News from the United States these days is pretty grim for working people and many a town there is long in need of greatness. Something tells us, when we read about what seems like a burned out working class or ex-working class, that a lot more than protectionism, reserve bank gyrations and interest rate fiddlings will be required to restore a general prosperity to America. Public health seems a bigger part of the story than is generally accepted. To wit, a couple of recent features:
Maybe the economy isn’t the reason why so many American men aren’t working. Many experts have blamed a poor job market, but new research indicates that an overlooked cause may be poor health
An intractable problem. For the last half-century, Milwaukee has been caught in a relentless social and economic spiral
Michael Ford’s treatment of modernism is pretty cool: towers in a park through a hip hop lens. Brainy and fresh, a TEDx talk really worth your time.
The Future of ‘Hip-Hop Architecture’. Michael Ford explains how he’s building a movement to reclaim urban design from the failures of the 1970s
image: Plan Voisin, 1925 via Wikimedia/CC
Elizabeth Kneebone’s testimony to the US federal government earlier this year serves as an extended essay on that country’s suburban poverty.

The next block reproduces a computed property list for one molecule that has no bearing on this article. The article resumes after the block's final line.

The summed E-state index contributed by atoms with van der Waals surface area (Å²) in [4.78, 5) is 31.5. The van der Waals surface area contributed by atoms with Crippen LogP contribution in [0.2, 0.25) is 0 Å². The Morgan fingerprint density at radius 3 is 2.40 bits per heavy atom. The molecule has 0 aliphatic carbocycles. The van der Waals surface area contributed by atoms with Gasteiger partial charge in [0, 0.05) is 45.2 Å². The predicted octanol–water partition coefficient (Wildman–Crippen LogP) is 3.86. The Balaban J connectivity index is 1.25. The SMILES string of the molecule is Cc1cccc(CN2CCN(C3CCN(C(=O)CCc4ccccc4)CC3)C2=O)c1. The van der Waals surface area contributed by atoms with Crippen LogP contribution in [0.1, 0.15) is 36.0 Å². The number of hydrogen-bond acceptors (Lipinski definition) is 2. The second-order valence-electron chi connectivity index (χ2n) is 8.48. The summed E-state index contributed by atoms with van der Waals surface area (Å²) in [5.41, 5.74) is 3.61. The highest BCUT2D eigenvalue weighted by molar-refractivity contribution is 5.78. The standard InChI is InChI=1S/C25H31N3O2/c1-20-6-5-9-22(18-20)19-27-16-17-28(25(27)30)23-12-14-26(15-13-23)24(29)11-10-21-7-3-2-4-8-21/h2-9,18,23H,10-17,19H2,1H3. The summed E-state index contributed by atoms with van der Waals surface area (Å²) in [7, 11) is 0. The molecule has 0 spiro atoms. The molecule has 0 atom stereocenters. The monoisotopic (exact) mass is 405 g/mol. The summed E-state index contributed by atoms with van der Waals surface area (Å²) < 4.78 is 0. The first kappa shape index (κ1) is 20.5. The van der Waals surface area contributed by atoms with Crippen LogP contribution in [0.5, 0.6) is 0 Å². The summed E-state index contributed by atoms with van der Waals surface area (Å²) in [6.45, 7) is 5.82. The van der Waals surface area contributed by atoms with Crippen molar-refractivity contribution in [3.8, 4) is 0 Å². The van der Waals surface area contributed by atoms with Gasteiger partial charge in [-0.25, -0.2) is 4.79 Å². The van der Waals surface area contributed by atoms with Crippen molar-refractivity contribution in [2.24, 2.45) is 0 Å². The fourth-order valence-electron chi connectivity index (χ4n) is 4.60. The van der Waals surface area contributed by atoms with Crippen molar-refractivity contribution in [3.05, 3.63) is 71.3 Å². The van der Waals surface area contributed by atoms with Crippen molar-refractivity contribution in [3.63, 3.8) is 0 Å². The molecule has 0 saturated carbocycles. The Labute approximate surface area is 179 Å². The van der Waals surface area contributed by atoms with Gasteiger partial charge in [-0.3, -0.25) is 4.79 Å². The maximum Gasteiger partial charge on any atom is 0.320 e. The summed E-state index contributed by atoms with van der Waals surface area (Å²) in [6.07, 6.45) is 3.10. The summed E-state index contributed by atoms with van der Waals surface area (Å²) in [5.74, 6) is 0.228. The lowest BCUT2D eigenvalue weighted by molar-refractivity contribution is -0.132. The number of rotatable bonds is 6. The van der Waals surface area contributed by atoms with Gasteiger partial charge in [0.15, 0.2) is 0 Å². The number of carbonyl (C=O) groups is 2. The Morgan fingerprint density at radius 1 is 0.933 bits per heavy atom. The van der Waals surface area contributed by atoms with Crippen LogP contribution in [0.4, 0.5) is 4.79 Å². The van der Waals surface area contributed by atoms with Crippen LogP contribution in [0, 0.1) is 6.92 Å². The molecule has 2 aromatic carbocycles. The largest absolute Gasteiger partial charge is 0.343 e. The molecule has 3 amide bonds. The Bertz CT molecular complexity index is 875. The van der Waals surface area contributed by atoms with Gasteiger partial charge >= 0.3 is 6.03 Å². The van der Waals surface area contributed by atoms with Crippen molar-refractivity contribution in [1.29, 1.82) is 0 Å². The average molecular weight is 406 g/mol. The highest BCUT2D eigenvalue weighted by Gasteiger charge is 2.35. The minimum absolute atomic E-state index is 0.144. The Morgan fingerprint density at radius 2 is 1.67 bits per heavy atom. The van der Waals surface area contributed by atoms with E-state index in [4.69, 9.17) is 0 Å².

The changing geography of US poverty
The more we look at this Strong Towns feature the more of a knockout it becomes. The author was part of a municipal financial data project in a US city recently. Part of the project’s output was a map of local costs and revenues. Check out the cost of those post-war ‘burbs for this fairly typical North American city, you’ll be amazed.
The real reason your city has no money
Then they came for the suburbs. And I did nothing because I didn’t have a car, or a job, medical coverage, or mortgage insurance.
Hopefully the Trump presidency will be shortened by litigation, impeachment, or the man’s general unfitness.
Meantime, looks like Prince Cheeto isn’t wasting time putting the boots to people.
image: davitydave via Flickr/CC
After having read the recent non-fiction bestseller Evicted we feared no good news about housing could ever come out of Milwaukee barring a full scale miracle. Then we read a little about a sensible undertaking in that US city that seeks to answer to the problem of the ‘missing middle’. Nice.
For more about the types of housing it might behoove North Americans to look into a little more assertively:
The decline of manufacturing in the United States can now be seen as the source of a painful menace to public health.
As jobs left the US, suicides rose
Canadian journalist Yves Engler surveys the political life of sprawl and finds it all a little lacking. It does seem pretty easy to attach dispersed living to right-of-centre values.
Sprawl is an enemy of the left
image: Greg Wass via Flickr/CC